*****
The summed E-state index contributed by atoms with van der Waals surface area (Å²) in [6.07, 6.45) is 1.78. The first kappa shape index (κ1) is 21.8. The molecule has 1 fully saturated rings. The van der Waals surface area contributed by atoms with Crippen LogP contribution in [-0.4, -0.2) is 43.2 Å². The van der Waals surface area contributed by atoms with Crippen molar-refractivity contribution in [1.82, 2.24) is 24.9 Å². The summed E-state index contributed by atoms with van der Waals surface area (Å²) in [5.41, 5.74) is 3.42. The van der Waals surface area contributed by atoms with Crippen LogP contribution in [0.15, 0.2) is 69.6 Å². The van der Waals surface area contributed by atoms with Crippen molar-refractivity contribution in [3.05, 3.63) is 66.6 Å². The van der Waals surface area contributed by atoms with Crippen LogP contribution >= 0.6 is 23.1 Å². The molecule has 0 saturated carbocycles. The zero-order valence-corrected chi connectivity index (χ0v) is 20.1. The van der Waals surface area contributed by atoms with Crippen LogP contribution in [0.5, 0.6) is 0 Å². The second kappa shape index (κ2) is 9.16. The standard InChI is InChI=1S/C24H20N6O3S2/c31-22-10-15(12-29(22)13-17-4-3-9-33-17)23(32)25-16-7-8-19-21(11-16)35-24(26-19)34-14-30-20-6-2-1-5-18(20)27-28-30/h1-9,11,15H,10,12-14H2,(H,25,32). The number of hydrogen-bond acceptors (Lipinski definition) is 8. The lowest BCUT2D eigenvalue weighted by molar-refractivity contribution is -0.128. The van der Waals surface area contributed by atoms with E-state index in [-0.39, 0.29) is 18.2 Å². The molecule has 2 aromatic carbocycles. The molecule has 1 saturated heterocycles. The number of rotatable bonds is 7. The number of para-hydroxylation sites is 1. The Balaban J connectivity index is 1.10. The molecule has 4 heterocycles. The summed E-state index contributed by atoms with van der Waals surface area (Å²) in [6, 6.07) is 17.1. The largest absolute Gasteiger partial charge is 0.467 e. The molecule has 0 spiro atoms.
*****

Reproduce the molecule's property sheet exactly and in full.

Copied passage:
The summed E-state index contributed by atoms with van der Waals surface area (Å²) in [6.07, 6.45) is 1.78. The first kappa shape index (κ1) is 21.8. The molecule has 1 fully saturated rings. The van der Waals surface area contributed by atoms with Crippen LogP contribution in [-0.4, -0.2) is 43.2 Å². The van der Waals surface area contributed by atoms with Crippen molar-refractivity contribution in [1.82, 2.24) is 24.9 Å². The summed E-state index contributed by atoms with van der Waals surface area (Å²) in [5.41, 5.74) is 3.42. The van der Waals surface area contributed by atoms with Crippen LogP contribution in [0.15, 0.2) is 69.6 Å². The van der Waals surface area contributed by atoms with Crippen molar-refractivity contribution in [3.05, 3.63) is 66.6 Å². The van der Waals surface area contributed by atoms with Crippen LogP contribution >= 0.6 is 23.1 Å². The molecule has 0 saturated carbocycles. The zero-order valence-corrected chi connectivity index (χ0v) is 20.1. The van der Waals surface area contributed by atoms with Crippen LogP contribution in [0.5, 0.6) is 0 Å². The second kappa shape index (κ2) is 9.16. The standard InChI is InChI=1S/C24H20N6O3S2/c31-22-10-15(12-29(22)13-17-4-3-9-33-17)23(32)25-16-7-8-19-21(11-16)35-24(26-19)34-14-30-20-6-2-1-5-18(20)27-28-30/h1-9,11,15H,10,12-14H2,(H,25,32). The number of hydrogen-bond acceptors (Lipinski definition) is 8. The lowest BCUT2D eigenvalue weighted by molar-refractivity contribution is -0.128. The van der Waals surface area contributed by atoms with E-state index in [-0.39, 0.29) is 18.2 Å². The molecule has 2 aromatic carbocycles. The molecule has 1 saturated heterocycles. The number of rotatable bonds is 7. The number of para-hydroxylation sites is 1. The Balaban J connectivity index is 1.10. The molecule has 4 heterocycles. The summed E-state index contributed by atoms with van der Waals surface area (Å²) in [6, 6.07) is 17.1. The largest absolute Gasteiger partial charge is 0.467 e. The molecule has 0 spiro atoms.